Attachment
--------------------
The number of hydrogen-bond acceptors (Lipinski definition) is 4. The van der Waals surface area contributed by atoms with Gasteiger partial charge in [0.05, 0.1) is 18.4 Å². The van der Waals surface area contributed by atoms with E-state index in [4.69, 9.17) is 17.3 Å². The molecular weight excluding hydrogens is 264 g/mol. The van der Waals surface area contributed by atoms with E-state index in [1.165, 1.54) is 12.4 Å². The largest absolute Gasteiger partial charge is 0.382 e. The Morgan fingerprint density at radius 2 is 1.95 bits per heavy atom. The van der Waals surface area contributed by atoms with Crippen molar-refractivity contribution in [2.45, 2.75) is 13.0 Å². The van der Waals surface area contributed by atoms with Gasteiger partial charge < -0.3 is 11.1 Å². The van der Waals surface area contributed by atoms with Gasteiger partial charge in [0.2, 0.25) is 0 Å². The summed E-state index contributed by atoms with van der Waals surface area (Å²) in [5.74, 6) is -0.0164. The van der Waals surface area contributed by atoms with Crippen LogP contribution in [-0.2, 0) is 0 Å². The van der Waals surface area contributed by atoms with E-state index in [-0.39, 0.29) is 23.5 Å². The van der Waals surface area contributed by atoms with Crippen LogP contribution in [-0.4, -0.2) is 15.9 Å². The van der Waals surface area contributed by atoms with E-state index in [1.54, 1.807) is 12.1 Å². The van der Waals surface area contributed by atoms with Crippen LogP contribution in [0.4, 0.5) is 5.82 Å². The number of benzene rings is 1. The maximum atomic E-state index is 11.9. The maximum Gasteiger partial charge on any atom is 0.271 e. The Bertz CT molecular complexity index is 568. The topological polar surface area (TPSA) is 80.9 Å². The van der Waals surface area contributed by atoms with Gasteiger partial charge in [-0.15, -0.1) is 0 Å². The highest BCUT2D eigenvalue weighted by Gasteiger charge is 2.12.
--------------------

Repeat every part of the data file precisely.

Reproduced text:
The number of hydrogen-bond acceptors (Lipinski definition) is 4. The van der Waals surface area contributed by atoms with Gasteiger partial charge in [0.05, 0.1) is 18.4 Å². The van der Waals surface area contributed by atoms with E-state index in [4.69, 9.17) is 17.3 Å². The molecular weight excluding hydrogens is 264 g/mol. The van der Waals surface area contributed by atoms with E-state index in [1.165, 1.54) is 12.4 Å². The largest absolute Gasteiger partial charge is 0.382 e. The Morgan fingerprint density at radius 2 is 1.95 bits per heavy atom. The van der Waals surface area contributed by atoms with Crippen molar-refractivity contribution in [2.45, 2.75) is 13.0 Å². The van der Waals surface area contributed by atoms with Gasteiger partial charge < -0.3 is 11.1 Å². The van der Waals surface area contributed by atoms with Gasteiger partial charge in [0.2, 0.25) is 0 Å². The summed E-state index contributed by atoms with van der Waals surface area (Å²) in [5.74, 6) is -0.0164. The van der Waals surface area contributed by atoms with Crippen LogP contribution in [-0.2, 0) is 0 Å². The van der Waals surface area contributed by atoms with E-state index in [-0.39, 0.29) is 23.5 Å². The van der Waals surface area contributed by atoms with Crippen LogP contribution in [-0.4, -0.2) is 15.9 Å². The van der Waals surface area contributed by atoms with E-state index in [1.54, 1.807) is 12.1 Å². The van der Waals surface area contributed by atoms with Crippen LogP contribution in [0.4, 0.5) is 5.82 Å². The number of benzene rings is 1. The maximum atomic E-state index is 11.9. The maximum Gasteiger partial charge on any atom is 0.271 e. The Bertz CT molecular complexity index is 568. The topological polar surface area (TPSA) is 80.9 Å². The van der Waals surface area contributed by atoms with Gasteiger partial charge in [-0.15, -0.1) is 0 Å². The highest BCUT2D eigenvalue weighted by Gasteiger charge is 2.12.